In particular, the following aspects of impact are considered:
- Impact on business operations (other business processes, products, customers, ...).
- Financial impact (direct and indirect damage).
- Legal consequences (violation of laws, contracts, regulatory obligations, ...).
- Impact on image / reputation (trust of stakeholders, existing target groups, new target groups / interested parties, ...).
Evaluate business processes'Which business processes are critical?'
Business processes depend directly on the proper "operation" of the required resources, also called supporting assets. The failure of a resource can lead to a more or less significant impairment of one or more business processes or even to a complete standstill.
An assessment of which resources have a significant impact on (critical) business processes identifies the elements that are really important from an availability perspective.
Relevant resources include:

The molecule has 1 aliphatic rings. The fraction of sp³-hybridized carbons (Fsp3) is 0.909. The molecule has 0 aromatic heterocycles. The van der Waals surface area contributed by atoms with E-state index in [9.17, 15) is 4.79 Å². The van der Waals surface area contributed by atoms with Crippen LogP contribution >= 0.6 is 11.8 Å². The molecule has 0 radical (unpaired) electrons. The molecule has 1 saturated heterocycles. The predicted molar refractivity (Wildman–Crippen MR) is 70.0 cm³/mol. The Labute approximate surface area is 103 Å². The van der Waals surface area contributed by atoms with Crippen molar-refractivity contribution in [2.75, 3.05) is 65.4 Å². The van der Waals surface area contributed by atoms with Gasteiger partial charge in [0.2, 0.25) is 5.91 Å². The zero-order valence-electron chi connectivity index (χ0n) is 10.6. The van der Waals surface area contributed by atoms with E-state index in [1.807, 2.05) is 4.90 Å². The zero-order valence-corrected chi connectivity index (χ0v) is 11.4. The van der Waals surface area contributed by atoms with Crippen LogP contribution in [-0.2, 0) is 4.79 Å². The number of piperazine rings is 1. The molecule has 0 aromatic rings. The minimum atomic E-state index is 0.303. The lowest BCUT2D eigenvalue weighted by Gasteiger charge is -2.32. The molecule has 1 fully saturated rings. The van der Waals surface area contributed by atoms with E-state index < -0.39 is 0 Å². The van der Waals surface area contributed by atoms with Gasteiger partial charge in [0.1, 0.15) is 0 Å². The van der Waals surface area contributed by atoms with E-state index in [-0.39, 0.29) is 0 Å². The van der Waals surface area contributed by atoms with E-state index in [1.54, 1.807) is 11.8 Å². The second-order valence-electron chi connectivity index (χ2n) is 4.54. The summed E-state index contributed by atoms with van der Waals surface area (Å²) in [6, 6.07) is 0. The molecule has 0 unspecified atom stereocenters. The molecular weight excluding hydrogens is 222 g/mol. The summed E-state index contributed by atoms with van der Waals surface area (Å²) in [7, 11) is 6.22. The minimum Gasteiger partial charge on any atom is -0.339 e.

- Buildings / areas and rooms.
- Infrastructure (e.g. power supply, water, internet / communication connections).
- IT systems (hardware, software, cloud services, ...).
- Personnel (specialists, minimum number of employees, ...).
- Service providers / suppliers (e.g. logistics companies, suppliers, processors).
- Information (specific know-how, order documents, ...).
Evaluate resources'How do I avoid standstill?'
Resources that have been identified as particularly critical, meaning that their failure can have a significant impact on business operations, must be protected as good as possible against disruptions and failures.